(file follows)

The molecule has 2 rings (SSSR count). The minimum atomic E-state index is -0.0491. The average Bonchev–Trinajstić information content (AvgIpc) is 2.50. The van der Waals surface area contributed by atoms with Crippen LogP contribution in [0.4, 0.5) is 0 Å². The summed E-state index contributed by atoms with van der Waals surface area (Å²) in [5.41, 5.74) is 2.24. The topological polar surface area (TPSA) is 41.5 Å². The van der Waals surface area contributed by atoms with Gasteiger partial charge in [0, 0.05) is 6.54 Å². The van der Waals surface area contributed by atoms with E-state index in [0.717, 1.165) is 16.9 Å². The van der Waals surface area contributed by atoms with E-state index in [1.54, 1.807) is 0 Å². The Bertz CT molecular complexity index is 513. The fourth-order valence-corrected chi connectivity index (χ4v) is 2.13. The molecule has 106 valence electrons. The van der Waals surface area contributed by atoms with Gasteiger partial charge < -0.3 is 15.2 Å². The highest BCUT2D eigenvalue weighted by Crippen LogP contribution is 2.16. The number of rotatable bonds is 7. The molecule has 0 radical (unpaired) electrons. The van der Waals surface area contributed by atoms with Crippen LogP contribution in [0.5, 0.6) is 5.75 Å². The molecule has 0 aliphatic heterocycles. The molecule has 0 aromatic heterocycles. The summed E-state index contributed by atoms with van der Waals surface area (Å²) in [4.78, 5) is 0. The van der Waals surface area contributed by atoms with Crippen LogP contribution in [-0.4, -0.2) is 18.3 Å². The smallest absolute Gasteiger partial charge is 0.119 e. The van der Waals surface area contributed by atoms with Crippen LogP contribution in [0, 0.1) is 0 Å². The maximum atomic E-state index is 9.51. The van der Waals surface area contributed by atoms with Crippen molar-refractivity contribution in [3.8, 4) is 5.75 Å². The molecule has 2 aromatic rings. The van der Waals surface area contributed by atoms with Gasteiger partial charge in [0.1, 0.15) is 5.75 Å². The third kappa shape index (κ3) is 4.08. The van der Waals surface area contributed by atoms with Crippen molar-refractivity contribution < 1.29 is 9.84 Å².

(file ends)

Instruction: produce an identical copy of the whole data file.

The molecule has 2 rings (SSSR count). The minimum atomic E-state index is -0.0491. The average Bonchev–Trinajstić information content (AvgIpc) is 2.50. The van der Waals surface area contributed by atoms with Crippen LogP contribution in [0.4, 0.5) is 0 Å². The summed E-state index contributed by atoms with van der Waals surface area (Å²) in [5.41, 5.74) is 2.24. The topological polar surface area (TPSA) is 41.5 Å². The van der Waals surface area contributed by atoms with Gasteiger partial charge in [0, 0.05) is 6.54 Å². The van der Waals surface area contributed by atoms with E-state index in [0.717, 1.165) is 16.9 Å². The van der Waals surface area contributed by atoms with E-state index in [1.54, 1.807) is 0 Å². The Bertz CT molecular complexity index is 513. The fourth-order valence-corrected chi connectivity index (χ4v) is 2.13. The molecule has 106 valence electrons. The van der Waals surface area contributed by atoms with Gasteiger partial charge < -0.3 is 15.2 Å². The highest BCUT2D eigenvalue weighted by Crippen LogP contribution is 2.16. The number of rotatable bonds is 7. The molecule has 0 radical (unpaired) electrons. The van der Waals surface area contributed by atoms with Crippen LogP contribution in [0.5, 0.6) is 5.75 Å². The molecule has 0 aliphatic heterocycles. The molecule has 0 aromatic heterocycles. The summed E-state index contributed by atoms with van der Waals surface area (Å²) in [4.78, 5) is 0. The van der Waals surface area contributed by atoms with Crippen LogP contribution in [-0.4, -0.2) is 18.3 Å². The smallest absolute Gasteiger partial charge is 0.119 e. The van der Waals surface area contributed by atoms with Crippen LogP contribution in [0, 0.1) is 0 Å². The maximum atomic E-state index is 9.51. The van der Waals surface area contributed by atoms with Crippen molar-refractivity contribution in [3.8, 4) is 5.75 Å². The molecule has 2 aromatic rings. The van der Waals surface area contributed by atoms with Gasteiger partial charge in [0.1, 0.15) is 5.75 Å². The third kappa shape index (κ3) is 4.08. The van der Waals surface area contributed by atoms with Crippen molar-refractivity contribution < 1.29 is 9.84 Å².